John Dickson from CPX recently posted a diagram illustrating, as he put it, why it’s dumb to say that religions are ‘atheists’ about each other, and that Atheists “just deny one god more” (as has been said repeatedly by Hitchens, Dawkins, Krauss, FitzSimons, et al., and many online warriors since).
I was involved in the ensuing conversation, and it seems the point needs more elaboration for some.
Here’s a completely unrelated comic, from the incomparable Radio Free Babylon:
Since it’s Easter, I’ve been having a few discussions around the resurrection of Jesus (see Luke 24 for one account). One of the discussions involved my interlocutor arguing that the resurrection would require complete suspension of the laws of physics, and thus must be discounted. His idea was that the best explanation was “mass delusions and a series of hallucinations”.
I think it’s important to distinguish in what capacity we make different statements. As individual human beings we tend to be multifaceted; within specific disciplines, we must narrow our range of possibilities. Science, for instance, explores natural phenomena within the known universe. History explores multiple strands of evidence (some scientific, some not) to investigate and understand events in the human past. Psychology tries to unravel the curious workings of the human mind. Each of these is limited in scope, but powerful within its field.
A few days ago a pair of Dutch comedians, Sacha Harland and Alexander Spoor, decided to perform the sort of lame prank that is guaranteed to pull internet views. They wrapped a Bible with a cover reading “Holy Quran” and then read excerpts to random people in the streets to get a reaction.
The Age newspaper had an article on it, Patheos had a post about it on The Friendly Atheist, it’s been featured far and wide. It has over a million views on Youtube.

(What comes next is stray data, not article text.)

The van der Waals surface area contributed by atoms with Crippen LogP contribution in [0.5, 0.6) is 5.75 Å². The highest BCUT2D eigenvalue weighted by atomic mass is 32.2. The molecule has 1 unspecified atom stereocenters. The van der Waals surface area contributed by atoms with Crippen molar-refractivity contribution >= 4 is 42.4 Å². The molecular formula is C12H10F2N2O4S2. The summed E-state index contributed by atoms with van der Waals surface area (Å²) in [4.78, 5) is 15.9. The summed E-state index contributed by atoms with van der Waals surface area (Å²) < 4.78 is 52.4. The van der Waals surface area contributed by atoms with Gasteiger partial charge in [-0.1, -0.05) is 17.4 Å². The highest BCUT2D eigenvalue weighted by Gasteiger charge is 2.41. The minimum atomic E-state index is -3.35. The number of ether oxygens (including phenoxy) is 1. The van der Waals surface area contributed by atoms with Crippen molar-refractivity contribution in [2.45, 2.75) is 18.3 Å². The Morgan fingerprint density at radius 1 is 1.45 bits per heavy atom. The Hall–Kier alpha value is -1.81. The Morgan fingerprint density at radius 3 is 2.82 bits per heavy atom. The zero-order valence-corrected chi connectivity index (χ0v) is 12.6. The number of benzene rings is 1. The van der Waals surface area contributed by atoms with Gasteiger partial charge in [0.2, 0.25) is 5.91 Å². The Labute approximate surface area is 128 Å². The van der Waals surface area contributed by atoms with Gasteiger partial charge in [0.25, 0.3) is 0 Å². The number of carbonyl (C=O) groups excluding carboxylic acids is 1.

The creators explained the experiment thus:
“Muslims have been accused of following a faith that has no place in our Western culture. What about Christianity? A religion that has influenced our culture greatly.”
Society changes, but the Bible doesn’t. So how can the Bible have anything relevant to say that can guide our lives in this 21st century, interconnected, post-modern world? And if we just reinterpret it to suit our changing social context, what is the point?
A guest post that I wrote over at City Bible Forum.
My wife and I were recently asked to give a seminar at the University of Melbourne on the question of alien life. As an astrophysicist and a biologist, we presented what science can currently say about the possibilities of life beyond Earth, and also each gave our perspectives on how we personally think about the subject.
I’ve distilled the main points of the talk into essay form, check it out here:
Are we alone in the universe?
…at least, not the way you think.
Often, when someone experiences a personal setback, the “encouragement” given to them by well-meaning Christians is: “Don’t worry, God has a plan for your life,” or, “It’s all part of God’s special plan for you.”
God certainly has a deep desire for you to be reconciled to him, but usually when people talk about “God’s plan for my life” they mean that there are very specific, very human milestones that God has laid out for them to reach and achieve during their time on this Earth. And I don’t think that idea is Biblically grounded.